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Evolution of Landscape painting: Impressionism to Contemporary.
The word “landscape” comes from the Dutch word "Landschap", which means the patch of the ground describing any painting drawing or any other technique used or whose main subject is to draw the scenery containing mountains, forests, rivers, or seascape. Landscape painting in layman language is the depiction of Natural Scenery.
Timeline of the landscape painting
The tradition of landscape painting can be traced back to traditional Chinese painting during the 6th century, identified as Shan Shui, and is still popular to this day. In the Western tradition landscape painting as a genre developed from the Renaissance movement. Giovanni Bellini’s expressive landscapes are as much the main character of s paintings as are the religious subjects that influenced 15th-century Italian art. Created for sophisticated patrons, Bellini’s works present characters and symbols from familiar sacred stories. With the work of Giorgione, who was one of Bellini's students, the Venetian High Renaissance truly began. Although he died very young, Giorgione's influence was extensive and impactful. He introduced new subjects such as mythological scenes and pastorals with elusive meaning. To a revolutionary stretch, the mood is the primary "subject" of his works. He used light and shadow and a soft atmosphere to merge landscape and figures. For Giorgione, more than any artist before him, the landscape became an end in itself.
The Feast of the Gods by Giovanni Bellini 1514 - 1516, High Renaissance, oil, canvas National Gallery of Art, Washington, DC, US
The upliftment of landscape painting began following the Renaissance era, in the 16th century, with artists drawing landscapes that included pictures purely as a setting for human activity. The genre reached new heights at this point due to the Dutch and Flemish schools' artistic innovation with artists like Pieter Bruegel, Joachim Patenir, Albrecht Durer.
Artists like Pieter Bruegel, who was one of the most famous painters of the Flemish school, was known for his detailed landscapes depicting peasant life. His artworks have inspired many, including the renowned painter Peter Rubens and many Flemish painters in the following century. One of his famous works, Landscape with the Fall of Icarus (1558) depicts a religious or mythological story. Bruegel depicts the boisterous activities of a country fair and a folk play, respectively, paying particularly close attention to the worn costumes and broad, emphatic gestures of the celebrants . He had attentive attentive observation of the village sittings, far from re-creating everyday life. The powerful compositions, brilliantly organized and controlled, reflect a sophisticated artistic design. His use of landscape defies simple interpretation. The painting Landscape with the Fall of Icarus is a true masterpiece, urrounded by mystery, and numerous questions which remain unresolved, particularly regarding its attribution. The painting, therefore, continues to exert a lasting fascination.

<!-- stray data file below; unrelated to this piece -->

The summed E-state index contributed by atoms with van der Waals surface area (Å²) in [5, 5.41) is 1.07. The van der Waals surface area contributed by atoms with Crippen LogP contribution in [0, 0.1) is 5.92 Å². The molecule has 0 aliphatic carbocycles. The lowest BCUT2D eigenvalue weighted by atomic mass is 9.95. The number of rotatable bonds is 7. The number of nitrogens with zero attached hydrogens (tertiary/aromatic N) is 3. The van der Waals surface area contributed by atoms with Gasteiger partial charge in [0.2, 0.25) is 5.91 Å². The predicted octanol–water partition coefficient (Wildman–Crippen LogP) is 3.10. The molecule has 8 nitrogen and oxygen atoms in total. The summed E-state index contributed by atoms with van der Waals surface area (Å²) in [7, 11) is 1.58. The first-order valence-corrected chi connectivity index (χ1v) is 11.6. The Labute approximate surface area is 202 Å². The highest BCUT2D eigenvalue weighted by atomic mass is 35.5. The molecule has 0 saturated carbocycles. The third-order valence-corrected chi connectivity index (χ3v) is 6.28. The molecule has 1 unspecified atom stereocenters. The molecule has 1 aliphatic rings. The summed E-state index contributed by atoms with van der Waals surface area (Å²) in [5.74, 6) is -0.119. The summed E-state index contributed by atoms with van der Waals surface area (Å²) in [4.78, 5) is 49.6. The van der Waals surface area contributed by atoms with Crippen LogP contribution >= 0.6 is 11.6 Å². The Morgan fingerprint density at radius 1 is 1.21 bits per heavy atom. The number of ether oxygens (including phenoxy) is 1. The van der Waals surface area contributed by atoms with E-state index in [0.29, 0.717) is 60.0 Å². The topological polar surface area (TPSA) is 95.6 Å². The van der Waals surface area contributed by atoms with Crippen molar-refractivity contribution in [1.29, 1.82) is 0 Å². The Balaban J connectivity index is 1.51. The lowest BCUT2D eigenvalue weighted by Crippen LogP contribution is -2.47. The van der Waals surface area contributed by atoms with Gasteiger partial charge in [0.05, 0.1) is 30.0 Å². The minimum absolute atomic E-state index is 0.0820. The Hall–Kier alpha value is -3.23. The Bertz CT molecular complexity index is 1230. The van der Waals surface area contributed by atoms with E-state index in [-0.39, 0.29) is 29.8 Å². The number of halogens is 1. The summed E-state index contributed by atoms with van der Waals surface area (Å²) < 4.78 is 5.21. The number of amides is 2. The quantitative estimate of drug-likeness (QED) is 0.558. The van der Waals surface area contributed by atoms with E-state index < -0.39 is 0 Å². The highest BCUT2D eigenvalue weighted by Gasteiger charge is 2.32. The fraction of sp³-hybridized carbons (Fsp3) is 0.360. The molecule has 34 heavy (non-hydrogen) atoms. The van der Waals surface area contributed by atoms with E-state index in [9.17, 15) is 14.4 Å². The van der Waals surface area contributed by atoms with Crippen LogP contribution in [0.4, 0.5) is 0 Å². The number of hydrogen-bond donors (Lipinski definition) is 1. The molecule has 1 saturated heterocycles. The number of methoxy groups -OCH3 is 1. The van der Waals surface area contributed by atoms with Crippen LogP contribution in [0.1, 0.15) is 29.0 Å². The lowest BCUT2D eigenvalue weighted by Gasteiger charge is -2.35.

Landscape with the Fall of Icarus (1558)
The term “classical” appeared in the seventeenth century. Classicism is the term used to define the arts and culture of the ancient civilizations of Greece and the Roman Empire. A source of inspiration that has been popular since the Renaissance era until the 19th and 20th centuries.
Nicolas Poussin is one of the most well-known classically-inspired artists. He is considered an important representative of the French Baroque. In his famous painting, Landscape with a Calm, he tried to capture in his composition every single detail to impact the viewers. Poussin’s landscape is usually created with a graceful background for a group of figures but later landscapes played an important role in developing a unique style, as it focuses on figures, creating stories that were taken from the bible, mythology, and literature.
Nicolas Poussin, Landscape with a Calm, 1650–1651, Getty Center (Wikipedia)
Claude Lorrain is a french artist who is known for one of the greatest ideal landscape paintings. His inspiration is the countryside around Rome. Working outdoors from detailed observation, and blending classical Idealism with naturalistic detail he produced work that could rival the beauty of nature itself.
The Mill, Claude Lorrain, Museum of Fine Arts (MFA), Boston, MA, US, Public domain
Throughout Europe, Poussin and Claude Lorrain established landscape as an honourable genre but it never matched its importance. Due to slow recognition, it was not considered a match for other genres, such as history painting or portraiture.
In 18th century Europe, the Rococo style became widespread in painting, sculpture, decorative arts, and interior design. It was influenced by the Venetian School's use of color, Arcadian landscapes, erotic subjects, and intense use of dramatic scenes which enhanced more playfulness in their works. Jean-Antoine Watteau was the innovative artist who extended the Rococo period beyond decorative arts onto the canvas. Watteau's unique and creative compositions’ style was based on the combination of asymmetrical design and brightly colored landscapes which were painted idyllic and with happy scenes. Most of his art focuses on the cheerfulness of people dancing around and enjoying themselves in a beautiful setting. All this imagery gave birth to a new genre called fêtes galantes, which were scenes of courtship parties.